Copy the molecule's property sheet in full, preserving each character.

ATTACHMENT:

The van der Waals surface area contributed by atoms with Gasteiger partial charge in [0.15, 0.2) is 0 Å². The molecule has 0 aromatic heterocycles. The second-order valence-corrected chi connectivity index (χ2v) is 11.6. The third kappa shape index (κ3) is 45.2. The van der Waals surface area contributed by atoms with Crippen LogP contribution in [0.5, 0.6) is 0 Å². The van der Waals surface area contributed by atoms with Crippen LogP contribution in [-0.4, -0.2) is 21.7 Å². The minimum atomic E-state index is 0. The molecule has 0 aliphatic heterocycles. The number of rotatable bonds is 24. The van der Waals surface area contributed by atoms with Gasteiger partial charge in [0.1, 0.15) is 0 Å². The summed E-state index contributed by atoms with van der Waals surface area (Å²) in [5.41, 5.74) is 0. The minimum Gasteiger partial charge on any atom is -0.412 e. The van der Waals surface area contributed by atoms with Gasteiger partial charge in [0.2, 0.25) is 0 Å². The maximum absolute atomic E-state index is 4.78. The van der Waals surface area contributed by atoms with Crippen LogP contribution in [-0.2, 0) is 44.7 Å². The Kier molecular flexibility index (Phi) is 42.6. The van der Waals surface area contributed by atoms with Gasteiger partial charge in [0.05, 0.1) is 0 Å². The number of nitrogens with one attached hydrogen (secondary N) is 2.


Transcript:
The van der Waals surface area contributed by atoms with Gasteiger partial charge in [0.15, 0.2) is 0 Å². The molecule has 0 aromatic heterocycles. The second-order valence-corrected chi connectivity index (χ2v) is 11.6. The third kappa shape index (κ3) is 45.2. The van der Waals surface area contributed by atoms with Crippen LogP contribution in [0.5, 0.6) is 0 Å². The van der Waals surface area contributed by atoms with Crippen LogP contribution in [-0.4, -0.2) is 21.7 Å². The minimum atomic E-state index is 0. The molecule has 0 aliphatic heterocycles. The number of rotatable bonds is 24. The van der Waals surface area contributed by atoms with Gasteiger partial charge in [0.1, 0.15) is 0 Å². The summed E-state index contributed by atoms with van der Waals surface area (Å²) in [5.41, 5.74) is 0. The minimum Gasteiger partial charge on any atom is -0.412 e. The van der Waals surface area contributed by atoms with Gasteiger partial charge in [0.2, 0.25) is 0 Å². The maximum absolute atomic E-state index is 4.78. The van der Waals surface area contributed by atoms with Crippen LogP contribution in [-0.2, 0) is 44.7 Å². The Kier molecular flexibility index (Phi) is 42.6. The van der Waals surface area contributed by atoms with Gasteiger partial charge in [0.05, 0.1) is 0 Å². The number of nitrogens with one attached hydrogen (secondary N) is 2.